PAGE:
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Location: UFOUpDatesList.Com > 2007 > Aug > Aug 19

Re: Crop Circles To Be Debated

From: Paul Scott Anderson <paulscottanderson.nul>
Date: Sat, 18 Aug 2007 21:18:42 -0700
Archived: Sun, 19 Aug 2007 21:23:32 -0400
Subject: Re: Crop Circles To Be Debated

>From: Eleanor White <eleanor.nul>
>To: ufoupdates.nul
>Date: Mon, 13 Aug 2007 16:28:54 -0400
>Subject: Re: Crop Circles To Be Debated

>Since you seem very well informed on crop circles, could you
>summarize some of the features considered to indicate genuine as
>opposed to human-made glyphs?

Well, maybe a bit... it's just something I've been involved
with and studying for about 17 years now (since my former MUFON
days and even before I started CCCRN in 1995).

The most viable features at this point, which still have not
been duplicated in any testing experiments (even by MIT a few
years ago), are the highly elongated and ruptured stalk nodes.
Sometimes nodes have been found stretched up to as much as 200%
+ their normal length. Manual crushing has been found to
sometimes elongate them as well, but only to a few percent at
most, not nearly as much. The ruptured nodes have been found in
various crops, including even corn here in Canada and elsewhere.
These stalks are much thicker than wheat or barley, etc. As I've
reported previously, we've found them along the entire length of
9-10 foot tall stalks in some formations. That includes nodes
showing no signs of bending (and associated stress) and nodes on
stalks near the edges of at least one formation here which were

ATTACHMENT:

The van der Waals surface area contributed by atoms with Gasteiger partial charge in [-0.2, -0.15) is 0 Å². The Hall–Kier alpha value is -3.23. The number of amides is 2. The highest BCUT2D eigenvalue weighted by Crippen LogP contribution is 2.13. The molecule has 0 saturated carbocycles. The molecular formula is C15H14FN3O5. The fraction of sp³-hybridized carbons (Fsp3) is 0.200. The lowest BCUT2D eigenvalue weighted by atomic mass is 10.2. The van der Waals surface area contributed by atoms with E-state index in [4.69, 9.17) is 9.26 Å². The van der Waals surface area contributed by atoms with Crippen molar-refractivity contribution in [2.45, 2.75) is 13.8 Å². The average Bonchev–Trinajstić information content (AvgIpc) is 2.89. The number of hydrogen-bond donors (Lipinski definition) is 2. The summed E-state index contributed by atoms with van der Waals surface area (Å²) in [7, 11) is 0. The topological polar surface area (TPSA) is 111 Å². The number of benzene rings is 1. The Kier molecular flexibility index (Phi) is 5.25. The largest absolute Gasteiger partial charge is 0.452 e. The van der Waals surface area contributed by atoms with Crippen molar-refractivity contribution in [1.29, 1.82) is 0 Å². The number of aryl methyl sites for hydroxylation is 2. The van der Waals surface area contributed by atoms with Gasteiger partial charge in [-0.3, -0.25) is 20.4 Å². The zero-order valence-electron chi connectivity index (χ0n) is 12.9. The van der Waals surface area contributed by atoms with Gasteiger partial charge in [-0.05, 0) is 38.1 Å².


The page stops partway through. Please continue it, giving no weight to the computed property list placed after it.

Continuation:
still standing and never flattened. And hundreds or more of them
inside formations, but not in the surrounding field. There may
still be a prosaic explanation, but we don't don't know what
that is, if so. We've had farmers and agricultural consultants
look at these also. More info and photos:


Other current scientific evidence is summarized there also (and
the people who insist that all formations since the 1980s must
be hoaxes have yet to explain some of these anomalies in
presently-occuring formations).

There are also sometimes very complex lays of the crop although
these can be accomplished, to some extent at least, by people.
I've examined formations in Saskatchwan in particular though
that had lay patterns which were complex, impressive and

Hoaxed formations though, in general, can usually be identified
by scrape marks on the stalks, crushed plants, footprints,
flattened 'construction line' paths (some debate about those
though) and sometimes just really bad looking geometry. And a
lack of the node anomalies in formations which were known to be
man-made and were able to be examined.


Paul Scott Anderson

Canadian Crop Circle Research Network

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